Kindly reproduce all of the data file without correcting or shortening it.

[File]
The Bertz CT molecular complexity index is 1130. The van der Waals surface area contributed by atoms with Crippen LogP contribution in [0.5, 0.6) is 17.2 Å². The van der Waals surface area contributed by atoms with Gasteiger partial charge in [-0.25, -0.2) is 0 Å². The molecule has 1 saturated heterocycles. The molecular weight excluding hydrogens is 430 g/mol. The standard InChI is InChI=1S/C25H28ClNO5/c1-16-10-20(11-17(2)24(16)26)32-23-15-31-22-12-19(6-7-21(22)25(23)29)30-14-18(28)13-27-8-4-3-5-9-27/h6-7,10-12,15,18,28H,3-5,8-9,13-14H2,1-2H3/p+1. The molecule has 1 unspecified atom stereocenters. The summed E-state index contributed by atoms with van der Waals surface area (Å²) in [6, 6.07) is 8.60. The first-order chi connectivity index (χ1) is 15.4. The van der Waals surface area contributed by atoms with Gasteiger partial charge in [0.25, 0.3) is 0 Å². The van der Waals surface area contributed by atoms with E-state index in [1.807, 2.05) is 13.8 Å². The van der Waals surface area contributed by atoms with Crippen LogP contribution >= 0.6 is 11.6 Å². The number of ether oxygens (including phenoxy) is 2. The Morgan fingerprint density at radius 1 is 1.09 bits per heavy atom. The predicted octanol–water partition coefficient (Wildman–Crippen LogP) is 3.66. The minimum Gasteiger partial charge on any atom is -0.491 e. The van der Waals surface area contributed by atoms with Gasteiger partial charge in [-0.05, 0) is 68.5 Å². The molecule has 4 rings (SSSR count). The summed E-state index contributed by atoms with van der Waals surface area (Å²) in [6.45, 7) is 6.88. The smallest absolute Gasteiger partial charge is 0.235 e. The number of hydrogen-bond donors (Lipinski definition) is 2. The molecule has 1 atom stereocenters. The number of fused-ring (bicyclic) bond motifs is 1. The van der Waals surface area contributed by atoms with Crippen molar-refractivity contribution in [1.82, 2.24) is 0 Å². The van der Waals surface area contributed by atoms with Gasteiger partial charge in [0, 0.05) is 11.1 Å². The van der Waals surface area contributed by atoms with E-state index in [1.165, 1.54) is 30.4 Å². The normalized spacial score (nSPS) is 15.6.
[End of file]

The Bertz CT molecular complexity index is 1130. The van der Waals surface area contributed by atoms with Crippen LogP contribution in [0.5, 0.6) is 17.2 Å². The van der Waals surface area contributed by atoms with Gasteiger partial charge in [-0.25, -0.2) is 0 Å². The molecule has 1 saturated heterocycles. The molecular weight excluding hydrogens is 430 g/mol. The standard InChI is InChI=1S/C25H28ClNO5/c1-16-10-20(11-17(2)24(16)26)32-23-15-31-22-12-19(6-7-21(22)25(23)29)30-14-18(28)13-27-8-4-3-5-9-27/h6-7,10-12,15,18,28H,3-5,8-9,13-14H2,1-2H3/p+1. The molecule has 1 unspecified atom stereocenters. The summed E-state index contributed by atoms with van der Waals surface area (Å²) in [6, 6.07) is 8.60. The first-order chi connectivity index (χ1) is 15.4. The van der Waals surface area contributed by atoms with Gasteiger partial charge in [0.25, 0.3) is 0 Å². The van der Waals surface area contributed by atoms with E-state index in [1.807, 2.05) is 13.8 Å². The van der Waals surface area contributed by atoms with Crippen LogP contribution >= 0.6 is 11.6 Å². The number of ether oxygens (including phenoxy) is 2. The Morgan fingerprint density at radius 1 is 1.09 bits per heavy atom. The predicted octanol–water partition coefficient (Wildman–Crippen LogP) is 3.66. The minimum Gasteiger partial charge on any atom is -0.491 e. The van der Waals surface area contributed by atoms with Gasteiger partial charge in [-0.05, 0) is 68.5 Å². The molecule has 4 rings (SSSR count). The summed E-state index contributed by atoms with van der Waals surface area (Å²) in [6.45, 7) is 6.88. The smallest absolute Gasteiger partial charge is 0.235 e. The number of hydrogen-bond donors (Lipinski definition) is 2. The molecule has 1 atom stereocenters. The number of fused-ring (bicyclic) bond motifs is 1. The van der Waals surface area contributed by atoms with Crippen molar-refractivity contribution in [1.82, 2.24) is 0 Å². The van der Waals surface area contributed by atoms with Gasteiger partial charge in [0, 0.05) is 11.1 Å². The van der Waals surface area contributed by atoms with E-state index in [1.165, 1.54) is 30.4 Å². The normalized spacial score (nSPS) is 15.6.